Although patients know the importance of healthcare and insurance, most do not understand their coverage and benefits. Nitin Chhoda explains how patients misunderstand insurance, and why it is important to openly communicate with them in order to avoid financial struggle.
The nature of health care insurance of a healthcare practice management in the United States leaves most patients pretty confused about what they need and what they are entitled to.
For example, even patients who have health care insurance may not benefit from their insurance most of the time.
If a deductible is built into the insurance plan, the patient will end up paying for most of their doctor visits every year. The only time they benefit from having insurance is when a serious accident occurs or they are diagnosed with a serious illness.
A Patient’s Perspective
From the patient’s perspective, the health care insurance system is confusing and always more expensive than they expect. A co-pay that is required, perhaps $20 for a visit or 20% of the bill, might come as a surprise to a patient that doesn’t understand their policy.
Even worse is when the patient does not understand the deductible of his/her health care insurance. They may look at their policy, find out that a certain treatment is covered, and not realize that they must pay the entire cost because they haven’t met their deductible limit.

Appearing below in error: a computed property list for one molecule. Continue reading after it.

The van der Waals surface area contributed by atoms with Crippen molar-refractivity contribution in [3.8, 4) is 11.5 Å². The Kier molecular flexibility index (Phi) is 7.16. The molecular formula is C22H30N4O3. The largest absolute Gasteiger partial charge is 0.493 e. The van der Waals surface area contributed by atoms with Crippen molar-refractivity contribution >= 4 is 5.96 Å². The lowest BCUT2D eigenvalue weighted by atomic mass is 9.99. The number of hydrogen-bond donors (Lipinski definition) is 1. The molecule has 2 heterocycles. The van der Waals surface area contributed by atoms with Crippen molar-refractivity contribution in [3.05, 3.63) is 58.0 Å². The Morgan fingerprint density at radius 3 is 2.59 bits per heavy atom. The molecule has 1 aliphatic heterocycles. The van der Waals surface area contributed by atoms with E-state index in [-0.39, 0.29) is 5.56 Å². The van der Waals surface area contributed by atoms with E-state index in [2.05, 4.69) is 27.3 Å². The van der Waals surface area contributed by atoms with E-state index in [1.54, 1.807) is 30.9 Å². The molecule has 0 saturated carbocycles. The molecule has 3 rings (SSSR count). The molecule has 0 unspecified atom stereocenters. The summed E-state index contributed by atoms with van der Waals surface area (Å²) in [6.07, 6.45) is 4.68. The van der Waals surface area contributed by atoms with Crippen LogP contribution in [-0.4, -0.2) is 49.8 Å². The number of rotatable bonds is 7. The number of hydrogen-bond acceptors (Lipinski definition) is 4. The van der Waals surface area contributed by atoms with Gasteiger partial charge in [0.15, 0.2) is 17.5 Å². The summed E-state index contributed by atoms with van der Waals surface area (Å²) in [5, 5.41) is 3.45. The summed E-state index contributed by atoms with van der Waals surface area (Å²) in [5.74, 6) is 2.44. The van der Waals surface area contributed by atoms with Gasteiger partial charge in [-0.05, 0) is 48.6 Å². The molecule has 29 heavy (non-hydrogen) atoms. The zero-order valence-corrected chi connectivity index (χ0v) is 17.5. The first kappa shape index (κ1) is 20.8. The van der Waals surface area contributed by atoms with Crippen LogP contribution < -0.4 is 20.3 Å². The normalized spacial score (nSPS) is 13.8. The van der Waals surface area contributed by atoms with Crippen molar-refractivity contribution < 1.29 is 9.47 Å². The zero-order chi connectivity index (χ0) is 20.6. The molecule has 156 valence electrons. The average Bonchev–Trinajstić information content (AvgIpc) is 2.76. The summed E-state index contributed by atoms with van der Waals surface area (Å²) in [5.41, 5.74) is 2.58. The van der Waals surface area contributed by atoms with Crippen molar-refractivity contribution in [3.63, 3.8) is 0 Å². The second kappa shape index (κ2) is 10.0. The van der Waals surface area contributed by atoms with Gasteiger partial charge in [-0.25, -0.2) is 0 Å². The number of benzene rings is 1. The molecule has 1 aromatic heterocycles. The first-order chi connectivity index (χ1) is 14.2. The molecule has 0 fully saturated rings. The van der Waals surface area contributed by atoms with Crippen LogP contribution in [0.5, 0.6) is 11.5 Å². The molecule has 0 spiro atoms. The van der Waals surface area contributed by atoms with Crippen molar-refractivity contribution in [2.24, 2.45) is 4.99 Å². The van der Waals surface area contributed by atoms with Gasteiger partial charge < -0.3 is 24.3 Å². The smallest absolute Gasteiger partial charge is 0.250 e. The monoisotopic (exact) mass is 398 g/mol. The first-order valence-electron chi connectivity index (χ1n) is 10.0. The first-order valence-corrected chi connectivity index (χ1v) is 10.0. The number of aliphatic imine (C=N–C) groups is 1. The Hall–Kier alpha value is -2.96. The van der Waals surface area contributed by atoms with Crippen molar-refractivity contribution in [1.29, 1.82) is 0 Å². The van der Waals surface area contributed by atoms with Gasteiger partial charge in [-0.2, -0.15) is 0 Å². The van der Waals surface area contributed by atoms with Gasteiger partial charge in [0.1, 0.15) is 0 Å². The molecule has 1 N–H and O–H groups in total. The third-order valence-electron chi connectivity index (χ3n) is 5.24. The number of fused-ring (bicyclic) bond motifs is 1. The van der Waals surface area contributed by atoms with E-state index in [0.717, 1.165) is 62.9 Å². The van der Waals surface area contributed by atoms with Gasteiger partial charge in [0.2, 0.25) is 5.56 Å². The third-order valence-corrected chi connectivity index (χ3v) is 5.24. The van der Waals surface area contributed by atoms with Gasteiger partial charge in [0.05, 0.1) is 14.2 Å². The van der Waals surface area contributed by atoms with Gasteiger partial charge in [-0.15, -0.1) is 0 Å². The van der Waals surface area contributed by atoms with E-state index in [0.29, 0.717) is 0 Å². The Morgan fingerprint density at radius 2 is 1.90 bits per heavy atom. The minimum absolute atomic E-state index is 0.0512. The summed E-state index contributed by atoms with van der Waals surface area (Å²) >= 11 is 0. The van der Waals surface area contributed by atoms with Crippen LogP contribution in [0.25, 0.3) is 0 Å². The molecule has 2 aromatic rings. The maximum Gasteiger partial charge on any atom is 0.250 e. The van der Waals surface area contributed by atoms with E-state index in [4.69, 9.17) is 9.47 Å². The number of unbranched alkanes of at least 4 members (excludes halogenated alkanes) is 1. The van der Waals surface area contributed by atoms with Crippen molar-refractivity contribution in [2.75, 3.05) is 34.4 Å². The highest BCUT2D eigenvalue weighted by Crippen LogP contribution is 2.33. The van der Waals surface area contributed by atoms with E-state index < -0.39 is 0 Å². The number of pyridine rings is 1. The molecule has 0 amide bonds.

For Clinicians and Medical Practices, Misunderstandings Can Mean Lost Revenue
Let’s consider a patient who does not understand the deductible, but they want to go to a dermatologist to test an unusual mark on their skin. They wonder if it’s skin cancer or just a mole, so they figure out that this kind of test is covered by their health care insurance, as long as they get a referral.
First they go to a general practitioner who is covered by the particular health care insurance company. They pay for that visit, or perhaps just a co-pay, and get their referral.
At first both the dermatologist’s office and the patient believe that the patient must only pay the co-pay of 20%, which is $200 because of his/her health care insurance.
If the patient has a $3000 deductible that they have not reached, a chain of events ensues, which causes expense, wasted time, and stress for the patient and the medical staff.
First, the medical billing staff will bill the health care insurance company for the amount they typically pay, in this case $800. But the claim will be rejected because the deductible has not been met. Then the medical office has to bill the patient that $800 – an amount the patient is not expecting to pay.
From the patient’s perspective of health care insurance, this is a terrible realization. From the practice’s perspective, this has been a waste of time and now they do not know if they will be paid for services already rendered. It is quite possible that the patient cannot afford to pay that $800. Even the $200 was probably a bit of a bummer at least.
The truth is that the patient made the right choices in making a health care insurance.
If that skin growth was skin cancer, it should be tested and removed. If they leave it alone, they may get seriously ill and have to undergo much more expensive and intensive treatments. But they are discouraged from taking those first steps because it is so costly.